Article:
Several decades later, a circuit split on the proper interpretation of American Pipe caught the attention of the Supreme Court. The Sixth, Seventh, and Ninth Circuits permit tolling for subsequent class actions [12]. On the other hand, the First, Second, Fifth, and Eleventh Circuits do not apply American Pipe to subsequent class actions because of the potential for wasted judicial resources and abuse through continuous litigation of whether a class should be certified [13].

Supreme Court Oral Arguments

On March 26, 2018, the Supreme Court heard argument in China Agritech [14]. Notably, some justices appeared hesitant to interpret American Pipe in a manner that would extend tolling rights to successive class actions rather than only to individual claims. Justice Gorsuch, along with the Chief Justice, expressed concerns with “stacked” litigation [15]. Justice Gorsuch explained his concern: “can you stack them forever, so that try, try again, and the statute of limitations never really has any force in these cases? What do we do about the congressional judgment that there should be a statute of limitations?” [16] Respondents’ counsel emphasized that a repose period, or if there is none, the principle of comity, can limit potential serial class certification motions [17].

On the other hand, Justices Kagan and Sotomayor noted that the underlying policy behind tolling in class actions was to avoid an endless number of individual suits. In questioning petitioner, Justice Sotomayor stated, “[w]hat you’re asking us is to write a new American Pipe rule,” and “your regime is now encouraging the very thing that American Pipe was trying to avoid, which is to have a multiplicity of suits being filed and encouraging every class member to come forth and file their own suit.” [18] Justice Kagan flagged the policy considerations underlying Rule 23, which was to encourage class actions. Disagreeing, petitioner’s counsel explained that “Rule 23’s interests would be served because we would have the classes coming forward early.” [19] Counsel further noted that they are seeking to have the statute of limitations applied “as written” and that tolling “requires diligence and extraordinary circumstances” due to the fact that it is an equitable remedy [20].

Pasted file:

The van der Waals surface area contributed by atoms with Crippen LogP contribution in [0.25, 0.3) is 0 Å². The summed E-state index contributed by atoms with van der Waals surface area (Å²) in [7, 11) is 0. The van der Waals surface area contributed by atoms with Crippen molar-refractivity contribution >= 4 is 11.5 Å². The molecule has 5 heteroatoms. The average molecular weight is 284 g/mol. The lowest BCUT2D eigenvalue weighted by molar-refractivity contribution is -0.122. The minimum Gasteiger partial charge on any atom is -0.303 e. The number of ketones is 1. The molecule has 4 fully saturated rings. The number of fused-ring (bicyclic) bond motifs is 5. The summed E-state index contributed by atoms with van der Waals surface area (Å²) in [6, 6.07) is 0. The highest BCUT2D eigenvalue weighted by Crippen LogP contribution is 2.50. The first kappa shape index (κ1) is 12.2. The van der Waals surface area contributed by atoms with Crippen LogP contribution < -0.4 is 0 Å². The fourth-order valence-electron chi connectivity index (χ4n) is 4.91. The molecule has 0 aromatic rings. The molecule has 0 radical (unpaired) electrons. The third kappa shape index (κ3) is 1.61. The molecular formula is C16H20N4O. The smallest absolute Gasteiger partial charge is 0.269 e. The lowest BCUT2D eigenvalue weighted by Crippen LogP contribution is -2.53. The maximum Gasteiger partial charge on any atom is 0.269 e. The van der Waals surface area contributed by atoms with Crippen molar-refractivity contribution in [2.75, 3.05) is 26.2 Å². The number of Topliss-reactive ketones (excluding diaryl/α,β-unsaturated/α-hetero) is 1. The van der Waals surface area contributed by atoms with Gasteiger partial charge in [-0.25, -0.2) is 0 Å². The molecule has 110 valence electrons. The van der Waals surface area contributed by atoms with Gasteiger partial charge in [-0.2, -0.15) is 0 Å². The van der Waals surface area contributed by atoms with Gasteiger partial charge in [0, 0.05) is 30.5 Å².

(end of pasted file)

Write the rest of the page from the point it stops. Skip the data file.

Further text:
Justice Sotomayor noted another possible approach. Her suggestion––developed by the Third and Eighth Circuits––would allow successive class actions by individuals when there were deficiencies by the lead plaintiff in the original motion for class certification but not under other circumstances [21]. It remains to be seen whether a majority of the justices adopt this approach or prefer one of the other approaches discussed above.

Potential Implications

If the Supreme Court extends tolling to successive class actions, it may allow a putative class to bring a claim after another class has failed and notwithstanding the fact that the limitations period would have otherwise run. The approach would then extend to all jurisdictions and not just those circuits that have adopted the Ninth Circuit’s approach. Absent an unusual turn of events, the Supreme Court will issue a decision by the end of June.